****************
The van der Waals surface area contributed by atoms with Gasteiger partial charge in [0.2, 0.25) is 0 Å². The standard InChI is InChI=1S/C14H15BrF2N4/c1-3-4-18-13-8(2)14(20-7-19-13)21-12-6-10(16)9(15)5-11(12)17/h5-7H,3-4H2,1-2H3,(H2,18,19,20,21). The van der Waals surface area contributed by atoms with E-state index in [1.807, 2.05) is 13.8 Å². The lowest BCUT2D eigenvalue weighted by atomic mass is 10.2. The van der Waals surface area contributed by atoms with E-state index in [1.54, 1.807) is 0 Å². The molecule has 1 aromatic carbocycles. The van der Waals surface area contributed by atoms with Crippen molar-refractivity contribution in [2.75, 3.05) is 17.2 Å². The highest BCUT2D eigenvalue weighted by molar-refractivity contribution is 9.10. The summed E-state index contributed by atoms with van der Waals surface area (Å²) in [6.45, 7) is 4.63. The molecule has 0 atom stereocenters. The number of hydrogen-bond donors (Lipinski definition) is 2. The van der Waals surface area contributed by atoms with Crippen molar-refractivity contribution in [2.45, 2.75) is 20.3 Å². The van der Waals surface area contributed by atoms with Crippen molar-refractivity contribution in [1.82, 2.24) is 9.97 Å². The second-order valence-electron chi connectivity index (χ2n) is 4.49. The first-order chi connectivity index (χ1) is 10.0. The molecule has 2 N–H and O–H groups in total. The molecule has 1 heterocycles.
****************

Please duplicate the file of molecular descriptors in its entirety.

The van der Waals surface area contributed by atoms with Gasteiger partial charge in [0.2, 0.25) is 0 Å². The standard InChI is InChI=1S/C14H15BrF2N4/c1-3-4-18-13-8(2)14(20-7-19-13)21-12-6-10(16)9(15)5-11(12)17/h5-7H,3-4H2,1-2H3,(H2,18,19,20,21). The van der Waals surface area contributed by atoms with E-state index in [1.807, 2.05) is 13.8 Å². The lowest BCUT2D eigenvalue weighted by atomic mass is 10.2. The van der Waals surface area contributed by atoms with E-state index in [1.54, 1.807) is 0 Å². The molecule has 1 aromatic carbocycles. The van der Waals surface area contributed by atoms with Crippen molar-refractivity contribution in [2.75, 3.05) is 17.2 Å². The highest BCUT2D eigenvalue weighted by molar-refractivity contribution is 9.10. The summed E-state index contributed by atoms with van der Waals surface area (Å²) in [6.45, 7) is 4.63. The molecule has 0 atom stereocenters. The number of hydrogen-bond donors (Lipinski definition) is 2. The van der Waals surface area contributed by atoms with Crippen molar-refractivity contribution in [2.45, 2.75) is 20.3 Å². The van der Waals surface area contributed by atoms with Crippen molar-refractivity contribution in [1.82, 2.24) is 9.97 Å². The second-order valence-electron chi connectivity index (χ2n) is 4.49. The first-order chi connectivity index (χ1) is 10.0. The molecule has 2 N–H and O–H groups in total. The molecule has 1 heterocycles.